The main reason why the Japanese prefer floor seats to chairs is Tradition. Japanese are known for their strong discipline and their pride in culture, so it is no shock that they still continue to practice that tradition with strictness and pleasure. This tradition brings along with itself also many benefits, which are also reasons why the Japanese prefer to sit on the floor to eat.

    In Japan, chairs are not a common phenomenon when it comes to eating. The concept of chairs is, without a doubt, accepted in Japan, but when it comes to eating, the Japanese prefer floor seats. What people find even more shocking is that even in up-scale and five-star restaurants, people would most likely find floor seats only and not chairs.

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    • History of Sitting on Floor
      • How do the Japanese adapt Floor setting Culture?
      • Types of sitting on Floor by Japanese
      • Benefits of Sitting on Floor
        • Bending the knees:
        • Increased mobility:
        • Prevention of cardiovascular disease:
        • Reduced lower-back pain:
        • Increased hip flexibility:
        • Improved breathing techniques:
        • Increased bone density:
        • Increased circulation:
        • Meditation:

    History of Sitting on Floor

    You may have noticed that people in Japan eat sitting on the floor. It seems very uncomfortable, so why do they do it?

    The custom of eating on the floor is believed to come from the Japanese religion of Shinto. It was believed that spirits (kami) inhabited all things, including nature. Therefore, people were required to show respect for the kami by showing reverence in the place where it was believed that they resided. People did this through Shinto religious practices of purification and prayer.

    Thus, when families ate their meals at home, it was believed that doing so on tatami mats would please the kami residing in the mats. This eventually led to people eating on tatami mats in dedicated rooms or in front of their house with the belief that doing so pleased the kami. Eventually, this developed into a custom of sitting on tatami with shikibuton (敷布団) or zabuton (座布団) cushions and eating on a kotatsu (足温器) table–which was itself originally a low Japanese style table with an umbrella-like cover.

    An example of such a custom is described as follows:

    Before the Meiji period, people usually ate on tatami mats , but after the Western-style table was introduced people began to eat on tables. The custom of sitting at a low Japanese-style table with zabuton cushions spread in the Taisho period (1912-1926). One example of this is that Ms. Tsubouchi, who became famous through her work Ukiyoe Ookami, ate on a low Japanese-style table with zabuton cushions.

    However, this custom was not popular amongst people who were used to sitting on tatami mats because of the discomfort caused by the height difference between the floor and the lowest spot at their feet under the table. So after World War Two, a custom of sitting on tatami mats spread again.

    This “doing something in a Japanese style” is often seen as very important to the Japanese sense of beauty. As one example of this, many restaurants have a fusuma-e or picture-pasted sliding door with paintings or flower designs. The kanji characters for “fusuma-e” mean 「不破間絵」 which means not broken room pictures. In other words, the word “fusuma-e” has come to indicate those drawings done on sliding doors that seem like those from ancient times and give us an impression that we are entering into another world and taking part in their culture just by looking at them.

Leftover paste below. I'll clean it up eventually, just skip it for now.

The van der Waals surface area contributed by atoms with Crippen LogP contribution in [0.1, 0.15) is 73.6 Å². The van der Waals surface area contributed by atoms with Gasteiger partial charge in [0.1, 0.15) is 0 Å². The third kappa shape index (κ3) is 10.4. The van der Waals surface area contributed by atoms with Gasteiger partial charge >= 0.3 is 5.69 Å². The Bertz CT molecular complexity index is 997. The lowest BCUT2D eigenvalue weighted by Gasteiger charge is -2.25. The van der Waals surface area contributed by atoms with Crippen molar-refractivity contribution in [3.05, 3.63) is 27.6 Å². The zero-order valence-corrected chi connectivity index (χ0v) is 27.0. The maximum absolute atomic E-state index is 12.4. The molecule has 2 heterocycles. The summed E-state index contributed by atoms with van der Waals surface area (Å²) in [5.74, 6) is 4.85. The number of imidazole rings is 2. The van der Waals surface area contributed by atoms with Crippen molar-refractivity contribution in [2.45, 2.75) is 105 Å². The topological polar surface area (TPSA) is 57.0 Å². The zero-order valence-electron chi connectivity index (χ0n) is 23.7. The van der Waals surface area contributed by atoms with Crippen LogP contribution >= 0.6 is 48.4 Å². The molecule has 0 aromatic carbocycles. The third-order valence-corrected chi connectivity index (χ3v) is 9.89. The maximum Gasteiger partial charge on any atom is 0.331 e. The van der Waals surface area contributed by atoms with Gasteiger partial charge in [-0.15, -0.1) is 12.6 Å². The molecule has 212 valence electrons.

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    How do the Japanese adapt Floor setting Culture?

    This tradition was adapted from the floor culture in China, and it was adapted into a more sophisticated “ Tatami culture ”. A tatami is a type of flooring material and a mat, which is still used in traditional Japanese-style rooms. It was traditionally made using rice straw to form the core. This is another reason why the Japanese prefer floor seats. Tatami were not solid floors and hence, could not support chairs for any length of time. But still the Japanese preferred to use the Tatami, which happened to be compatible with the Japanese climate very well.

    Another reason why the Japanese prefer floor seats to chairs is the Conservation of space. Japan is a small country; hence it has small apartments to accommodate the growing population. Having this floor culture was a way to save space. For example, after having their dinner or lunch, they could spread their bedsheets and sleep.

    One more reason for the preference for floor seats in the Natural Environment of Japan is earthquakes and tsunami-prone. Should the people in Japan face an encounter with one of these natural disasters, having fewer pieces of furniture would help in a quicker and safer escape?

    Sleeping on the floor and doing with fewer pieces of furniture would both mean a faster and safer escape should the big one hit.

    The geography of the country, Japan, is also another reason why the people in it prefer floor seats. Japan is an island country that is isolated from other countries, hence it is free from influences and invasions. Once the trade relationship between China and Japan broke down after the Song and Yuan Dynasties, chairs were not introduced in Japan for quite a long time. The Japanese are also known to stick with their traditions and way of life; once they have found an efficient solution to things, they will hardly move on from it and hence, will stick with it.

    Types of sitting on Floor by Japanese

    There are many ways of sitting on the floor. Seiza meditation, which is the polite and formal way to sit. An alternative is Agura, (which requires crossing legs) and Tatehiza (sitting with one knee up) and is more common and acceptable towards men. An alternative for Seiza for women is Yoko-Zuwari (sitting with your legs to the side, but folded back on themselves) Obachan-Suwari kneeling with your bottom flat on the floor and your legs out to the sides). Finally, there is Tai-Iku-Suwari (sitting with both knees up in front of you) which is usually used for education settings.

    seiza sitting position

    The preference to eat on the floor goes hand in hand with their tradition of not wearing shoes in houses. But the main reason why they choose to eat like this is that of their immense respect and discipline towards their tradition and also because they were exposed late to the outside influences of other countries and hence, their own cultures and way of life.